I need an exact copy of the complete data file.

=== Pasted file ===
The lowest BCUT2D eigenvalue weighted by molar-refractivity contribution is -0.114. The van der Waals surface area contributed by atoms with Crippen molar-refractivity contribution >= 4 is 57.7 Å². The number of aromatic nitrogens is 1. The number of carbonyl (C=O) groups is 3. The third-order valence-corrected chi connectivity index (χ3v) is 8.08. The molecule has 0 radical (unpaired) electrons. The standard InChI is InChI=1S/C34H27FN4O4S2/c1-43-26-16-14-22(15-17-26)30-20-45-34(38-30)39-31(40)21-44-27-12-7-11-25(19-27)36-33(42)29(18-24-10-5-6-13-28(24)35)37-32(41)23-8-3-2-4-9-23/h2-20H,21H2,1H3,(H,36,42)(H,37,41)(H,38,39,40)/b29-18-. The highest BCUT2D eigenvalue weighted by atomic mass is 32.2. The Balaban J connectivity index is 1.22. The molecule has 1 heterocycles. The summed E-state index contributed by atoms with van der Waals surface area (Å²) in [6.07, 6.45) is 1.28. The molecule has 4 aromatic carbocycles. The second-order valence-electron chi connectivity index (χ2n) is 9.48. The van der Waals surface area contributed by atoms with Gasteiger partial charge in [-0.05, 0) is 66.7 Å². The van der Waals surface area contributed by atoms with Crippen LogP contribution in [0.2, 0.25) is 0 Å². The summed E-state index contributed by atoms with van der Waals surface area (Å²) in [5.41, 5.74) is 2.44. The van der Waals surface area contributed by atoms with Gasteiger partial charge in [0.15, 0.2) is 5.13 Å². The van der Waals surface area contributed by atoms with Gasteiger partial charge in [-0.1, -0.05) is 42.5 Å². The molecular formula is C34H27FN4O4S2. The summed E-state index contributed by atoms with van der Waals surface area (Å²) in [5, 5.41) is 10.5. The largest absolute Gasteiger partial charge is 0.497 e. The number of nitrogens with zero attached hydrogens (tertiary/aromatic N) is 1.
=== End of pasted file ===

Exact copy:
The lowest BCUT2D eigenvalue weighted by molar-refractivity contribution is -0.114. The van der Waals surface area contributed by atoms with Crippen molar-refractivity contribution >= 4 is 57.7 Å². The number of aromatic nitrogens is 1. The number of carbonyl (C=O) groups is 3. The third-order valence-corrected chi connectivity index (χ3v) is 8.08. The molecule has 0 radical (unpaired) electrons. The standard InChI is InChI=1S/C34H27FN4O4S2/c1-43-26-16-14-22(15-17-26)30-20-45-34(38-30)39-31(40)21-44-27-12-7-11-25(19-27)36-33(42)29(18-24-10-5-6-13-28(24)35)37-32(41)23-8-3-2-4-9-23/h2-20H,21H2,1H3,(H,36,42)(H,37,41)(H,38,39,40)/b29-18-. The highest BCUT2D eigenvalue weighted by atomic mass is 32.2. The Balaban J connectivity index is 1.22. The molecule has 1 heterocycles. The summed E-state index contributed by atoms with van der Waals surface area (Å²) in [6.07, 6.45) is 1.28. The molecule has 4 aromatic carbocycles. The second-order valence-electron chi connectivity index (χ2n) is 9.48. The van der Waals surface area contributed by atoms with Gasteiger partial charge in [-0.05, 0) is 66.7 Å². The van der Waals surface area contributed by atoms with Crippen LogP contribution in [0.2, 0.25) is 0 Å². The summed E-state index contributed by atoms with van der Waals surface area (Å²) in [5.41, 5.74) is 2.44. The van der Waals surface area contributed by atoms with Gasteiger partial charge in [0.15, 0.2) is 5.13 Å². The van der Waals surface area contributed by atoms with Gasteiger partial charge in [-0.1, -0.05) is 42.5 Å². The molecular formula is C34H27FN4O4S2. The summed E-state index contributed by atoms with van der Waals surface area (Å²) in [5, 5.41) is 10.5. The largest absolute Gasteiger partial charge is 0.497 e. The number of nitrogens with zero attached hydrogens (tertiary/aromatic N) is 1.